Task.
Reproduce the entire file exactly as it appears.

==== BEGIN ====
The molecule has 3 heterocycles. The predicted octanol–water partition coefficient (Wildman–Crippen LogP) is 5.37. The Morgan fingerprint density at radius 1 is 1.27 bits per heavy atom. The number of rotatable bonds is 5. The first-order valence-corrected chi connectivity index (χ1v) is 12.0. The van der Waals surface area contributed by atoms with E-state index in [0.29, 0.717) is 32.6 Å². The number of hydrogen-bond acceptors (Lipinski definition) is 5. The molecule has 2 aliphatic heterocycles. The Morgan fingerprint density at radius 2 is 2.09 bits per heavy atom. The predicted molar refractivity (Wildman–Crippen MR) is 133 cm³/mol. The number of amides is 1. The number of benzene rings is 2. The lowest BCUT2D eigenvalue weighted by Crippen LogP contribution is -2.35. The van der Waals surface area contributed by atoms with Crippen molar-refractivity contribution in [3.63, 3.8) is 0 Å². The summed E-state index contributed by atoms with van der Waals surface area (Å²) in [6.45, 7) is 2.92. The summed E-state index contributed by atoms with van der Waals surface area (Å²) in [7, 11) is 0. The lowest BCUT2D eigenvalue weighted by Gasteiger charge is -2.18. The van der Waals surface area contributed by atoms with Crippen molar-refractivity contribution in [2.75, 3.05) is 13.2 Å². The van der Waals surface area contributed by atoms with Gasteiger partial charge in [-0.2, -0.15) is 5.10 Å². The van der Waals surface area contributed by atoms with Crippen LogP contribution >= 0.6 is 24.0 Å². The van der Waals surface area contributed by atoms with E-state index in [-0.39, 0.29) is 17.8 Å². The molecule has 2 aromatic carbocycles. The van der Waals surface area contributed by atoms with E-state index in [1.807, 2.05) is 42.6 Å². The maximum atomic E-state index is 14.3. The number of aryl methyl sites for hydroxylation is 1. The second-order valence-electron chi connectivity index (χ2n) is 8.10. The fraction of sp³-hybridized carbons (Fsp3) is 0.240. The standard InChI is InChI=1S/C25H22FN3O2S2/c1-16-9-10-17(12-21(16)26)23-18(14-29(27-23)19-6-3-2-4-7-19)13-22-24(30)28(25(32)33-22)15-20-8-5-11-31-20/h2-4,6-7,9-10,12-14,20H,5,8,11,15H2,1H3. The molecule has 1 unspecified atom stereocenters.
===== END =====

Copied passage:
The molecule has 3 heterocycles. The predicted octanol–water partition coefficient (Wildman–Crippen LogP) is 5.37. The Morgan fingerprint density at radius 1 is 1.27 bits per heavy atom. The number of rotatable bonds is 5. The first-order valence-corrected chi connectivity index (χ1v) is 12.0. The van der Waals surface area contributed by atoms with E-state index in [0.29, 0.717) is 32.6 Å². The number of hydrogen-bond acceptors (Lipinski definition) is 5. The molecule has 2 aliphatic heterocycles. The Morgan fingerprint density at radius 2 is 2.09 bits per heavy atom. The predicted molar refractivity (Wildman–Crippen MR) is 133 cm³/mol. The number of amides is 1. The number of benzene rings is 2. The lowest BCUT2D eigenvalue weighted by Crippen LogP contribution is -2.35. The van der Waals surface area contributed by atoms with Crippen molar-refractivity contribution in [3.63, 3.8) is 0 Å². The summed E-state index contributed by atoms with van der Waals surface area (Å²) in [6.45, 7) is 2.92. The summed E-state index contributed by atoms with van der Waals surface area (Å²) in [7, 11) is 0. The lowest BCUT2D eigenvalue weighted by Gasteiger charge is -2.18. The van der Waals surface area contributed by atoms with Crippen molar-refractivity contribution in [2.75, 3.05) is 13.2 Å². The van der Waals surface area contributed by atoms with Gasteiger partial charge in [-0.2, -0.15) is 5.10 Å². The van der Waals surface area contributed by atoms with Crippen LogP contribution >= 0.6 is 24.0 Å². The van der Waals surface area contributed by atoms with E-state index in [-0.39, 0.29) is 17.8 Å². The molecule has 2 aromatic carbocycles. The van der Waals surface area contributed by atoms with E-state index in [1.807, 2.05) is 42.6 Å². The maximum atomic E-state index is 14.3. The number of aryl methyl sites for hydroxylation is 1. The second-order valence-electron chi connectivity index (χ2n) is 8.10. The fraction of sp³-hybridized carbons (Fsp3) is 0.240. The standard InChI is InChI=1S/C25H22FN3O2S2/c1-16-9-10-17(12-21(16)26)23-18(14-29(27-23)19-6-3-2-4-7-19)13-22-24(30)28(25(32)33-22)15-20-8-5-11-31-20/h2-4,6-7,9-10,12-14,20H,5,8,11,15H2,1H3. The molecule has 1 unspecified atom stereocenters.